A kinder, less violent energy What power system would the Lord Buddha build?

Key Issues: 

Bangkok Post 11 December 2007

By Chris and Chuenchom Greacen

Lord Buddha preached compassion, loving kindness and non-violence to all people and living beings. How might we make Thailand's environmentally harmful and conflict-ridden power system kinder, gentler and less violent?

Thailand's current electrical system is not so kind to plants, animals and humans. Hydropower disrupts fish ecology and floods forests, animal habitats, crop lands and villages.

The process of developing dams in Burma to serve Thailand's electricity demand has been reportedly implicated in systemic rapes, forced labour and other abuses against ethnic minorities.

Dust and smoke from coal-powered plants in Thailand have hospitalised or killed hundreds of villagers from respiratory infections, poisoned water supplies, and created acid rain that decimated forests and crops.

Petroleum is the cause of terrible wars, and vast oil profits can be used to prop up anti-democratic regimes.

The construction of natural gas pipelines from Burma to Thai power plants was the locus for alleged serious human rights abuses, and profits paid to the Burmese junta for gas exported to Thailand has strengthened the junta's financial means to inflict violence on their own people.

All fossil fuels - coal, oil, gas - are a major cause of global warming, which is already responsible for massive species extinctions (and expected to grow much worse in the coming decades).

Nuclear power, not here yet but strongly promoted by the Thai government, may be just as bad, if not worse.

Nuclear fission is the basis for the deadliest weapons humans ever invented and has created such colossal tragedies as Hiroshima, Nagasaki and Chernobyl.

The current level of nuclear stockpile among ''peaceful'' nuclear nations is sufficient to annihilate humanity and many other species. And just a few kilogrammes diverted by terrorists from supply or waste streams is enough to inflict severe suffering on millions.

The myth of ''peaceful nuclear power'' is shattered when one considers that 20 of 60 countries with ''peaceful'' nuclear reactors are known to have used them to conduct covert weapons research or production. In practice, it has proven far too easy to develop nuclear weapons alongside - and hidden by - nuclear electricity programmes.

Even if such nuclear violence were to be prevented through vigilant security and high technology, there remains the future legacy of radioactive waste.

Finding and safeguarding a permanent solution to nuclear waste disposal will burden our children and descendants for the next thousand years.

Violence comes not only in the form of direct harming or killing. Limiting others' options without consent is also violence. Nuclear energy is, thus, inevitably a violent risk forced onto future generations whose voice is not present at the decision-making table.

In addition to these forms of violence, Thailand's energy sector has a tragic history of pitting people against people. Tempers rage when different visions of development, hopes for the future, and assessments of risk clash. Many communities affected by energy projects have seen their community members and leaders threatened, injured, arrested and even murdered.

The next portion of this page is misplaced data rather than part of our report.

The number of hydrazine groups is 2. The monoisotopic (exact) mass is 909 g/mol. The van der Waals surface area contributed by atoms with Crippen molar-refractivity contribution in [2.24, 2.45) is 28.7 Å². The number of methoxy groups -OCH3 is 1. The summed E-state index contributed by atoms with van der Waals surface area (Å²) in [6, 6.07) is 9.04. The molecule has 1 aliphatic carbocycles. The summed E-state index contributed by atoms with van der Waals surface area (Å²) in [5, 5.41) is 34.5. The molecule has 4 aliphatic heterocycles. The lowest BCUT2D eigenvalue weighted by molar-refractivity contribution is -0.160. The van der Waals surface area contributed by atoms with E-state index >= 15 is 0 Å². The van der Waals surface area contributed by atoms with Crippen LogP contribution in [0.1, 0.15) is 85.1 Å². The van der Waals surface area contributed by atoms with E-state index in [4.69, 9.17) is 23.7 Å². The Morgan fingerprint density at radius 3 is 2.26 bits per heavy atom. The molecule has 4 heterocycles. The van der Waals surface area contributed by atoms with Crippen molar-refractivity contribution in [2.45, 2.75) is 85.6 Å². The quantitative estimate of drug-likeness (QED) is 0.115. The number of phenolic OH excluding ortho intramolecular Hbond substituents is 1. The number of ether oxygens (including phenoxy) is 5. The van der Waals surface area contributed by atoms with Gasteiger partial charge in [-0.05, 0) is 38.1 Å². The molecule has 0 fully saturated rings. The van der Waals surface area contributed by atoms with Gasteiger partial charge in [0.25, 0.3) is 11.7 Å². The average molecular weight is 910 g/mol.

So how can we as consumers and compassionate beings help shape Thailand's power sector development towards peace and kindness?

The Lord Buddha's teachings show the way. We must start by cultivating awareness, by collectively acknowledging the situation, including the past and present violence. Only when we accept can we begin to truly address the problem.

The Buddhist Precepts provide key guidance.

We draw on an interpretation of these precepts, particularly useful for contemporary life, by the venerable Vietnamese Zen teacher Thich Nhat Hanh.

The first precept is to refrain from destruction of life, be it human, animal or plant. This can be interpreted to include direct killing, letting others kill as well as condoning any act of killing anywhere, within as well as outside our own country.

Second, we must refrain from stealing _ ''taking what is not offered'' or exploiting or oppressing to take resources that should belong to others.

This can also be interpreted as not profiting from the suffering of others and refraining from pillaging nature (clean air, mineral deposits, flowing rivers).

The third precept (sexual misconduct) does not apply. The fourth precept is to refrain from unmindful speech and unwillingness to listen to others. With respect, deep listening and compassion, policy-makers, consumers and affected villagers could together work out a new power sector development plan that is gentler and serves society's needs better. Conflicts in violence-prone project areas could then be avoided.

The fifth precept is to refrain from unmindful consumption (consuming more than we need or without heeding the suffering inflicted on others).

Energy conservation (literally eliminating waste) or renewable energy, which cleanly and sustainably taps into natural energy flows (sun, wind) are more acceptable from the perspective of this precept.

They are also consistent with the Lord Buddha's teachings on moderation.

  Many of the ideas in this essay are often referred to as ''green energy''. We strongly support green energy, but we feel that there is a lot more at stake than the word ''green'' connotes.

What we're really talking about is a choice between kind and compassionate versus violent energy. We really do have the power to choose _ and now is the time to act.

Decisions made now will play a key role in shaping the sector for years to come. As we consider key decisions, let us keep in mind the question: ''What power system would Lord Buddha build?''